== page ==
Monroeville woman quick to come to defense of man, service dog on flight
Mary Elko Comfort of Monroeville said she forged a friendship with a Long Island man after US Airways would not let him fly with his dog last week.
US Airways sent Comfort a $100 voucher after she walked off a flight from Philadelphia to Long Island in protest, followed by other passengers. Comfort said she spoke her mind to airline employees when they escorted fellow passenger Albert Rizzi off the plane.
US Airways spokesman Andrew Christie said Rizzi disrupted the flight and that he refused to secure his service dog at his feet.
“As a result of his disruptive behavior, the crew returned to the gate and removed Mr. Rizzi and his service dog from the flight,” Christie said in a written statement.
The flight was canceled, US Airways confirmed. Passengers were taken by bus to Long Island.
Comfort said she was seated next to Rizzi and his seeing eye dog, Doxy, on the flight. There was no seat in front of Rizzi, so Comfort said she allowed the dog to lay between her and the seat in front of her. When the dog pushed his body out to rest his head at Rizzi's feet, the flight attendant ordered him to “stow” his dog, Comfort said.
Rizzi said Wednesday he could not keep the dog out of the aisle. Rizzi was escorted off the plane.Meanwhile, he said, Comfort was yelling at US Airways employees.
“You know us from Monroeville, we're not quiet,” Comfort said.
Kyle Lawson is a staff writer for Trib Total Media. He can be reached at 412-856-7400, ext. 8755, or email@example.com.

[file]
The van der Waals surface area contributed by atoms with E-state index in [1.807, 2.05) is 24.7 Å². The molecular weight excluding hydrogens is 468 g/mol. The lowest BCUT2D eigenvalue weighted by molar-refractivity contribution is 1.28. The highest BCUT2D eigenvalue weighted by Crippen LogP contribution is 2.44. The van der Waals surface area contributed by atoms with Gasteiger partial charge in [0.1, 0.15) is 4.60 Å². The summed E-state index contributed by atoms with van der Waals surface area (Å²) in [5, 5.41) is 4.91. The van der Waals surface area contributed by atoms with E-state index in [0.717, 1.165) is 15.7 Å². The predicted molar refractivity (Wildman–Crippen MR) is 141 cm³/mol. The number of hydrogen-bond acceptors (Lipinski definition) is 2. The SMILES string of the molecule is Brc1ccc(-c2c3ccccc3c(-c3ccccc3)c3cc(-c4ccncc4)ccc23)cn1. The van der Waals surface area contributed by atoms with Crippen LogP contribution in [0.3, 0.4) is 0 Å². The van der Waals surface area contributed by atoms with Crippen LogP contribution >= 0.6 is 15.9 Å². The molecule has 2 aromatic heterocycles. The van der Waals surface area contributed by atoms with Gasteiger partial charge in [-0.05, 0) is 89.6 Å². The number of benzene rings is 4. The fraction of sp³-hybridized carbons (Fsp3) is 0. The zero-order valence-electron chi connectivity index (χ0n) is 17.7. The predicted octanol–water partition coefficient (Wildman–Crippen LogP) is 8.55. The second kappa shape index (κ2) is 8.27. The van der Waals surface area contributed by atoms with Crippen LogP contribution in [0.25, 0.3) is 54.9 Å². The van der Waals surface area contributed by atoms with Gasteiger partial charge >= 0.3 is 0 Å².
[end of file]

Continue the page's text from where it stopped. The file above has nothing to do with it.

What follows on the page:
Show commenting policy
TribLive commenting policy
You are solely responsible for your comments and by using TribLive.com you agree to our Terms of Service.
We moderate comments. Our goal is to provide substantive commentary for a general readership. By screening submissions, we provide a space where readers can share intelligent and informed commentary that enhances the quality of our news and information.
While most comments will be posted if they are on-topic and not abusive, moderating decisions are subjective. We will make them as carefully and consistently as we can. Because of the volume of reader comments, we cannot review individual moderation decisions with readers.
We value thoughtful comments representing a range of views that make their point quickly and politely. We make an effort to protect discussions from repeated comments either by the same reader or different readers.
We follow the same standards for taste as the daily newspaper. A few things we won't tolerate: personal attacks, obscenity, vulgarity, profanity (including expletives and letters followed by dashes), commercial promotion, impersonations, incoherence, proselytizing and SHOUTING. Don't include URLs to Web sites.
We do not edit comments. They are either approved or deleted. We reserve the right to edit a comment that is quoted or excerpted in an article. In this case, we may fix spelling and punctuation.
We welcome strong opinions and criticism of our work, but we don't want comments to become bogged down with discussions of our policies and we will moderate accordingly.
We appreciate it when readers and people quoted in articles or blog posts point out errors of fact or emphasis and will investigate all assertions. But these suggestions should be sent via e-mail. To avoid distracting other readers, we won't publish comments that suggest a correction. Instead, corrections will be made in a blog post or in an article.
- Flag-collection effort gains steam around Pittsburgh area
- Watershed group coordinating efforts to meet Saw Mill Run deadline
- Borough takes the reins of Dormont Day
- Bellevue to repair library, add play equipment to park
- Groveton VFD receives outpouring of support after station fire
- Upper St. Clair baseball field to be repaired after mine subsidence
- Young achiever: Amelia Porter Bacon
- Jerome Bridge traffic signals removed in McKeesport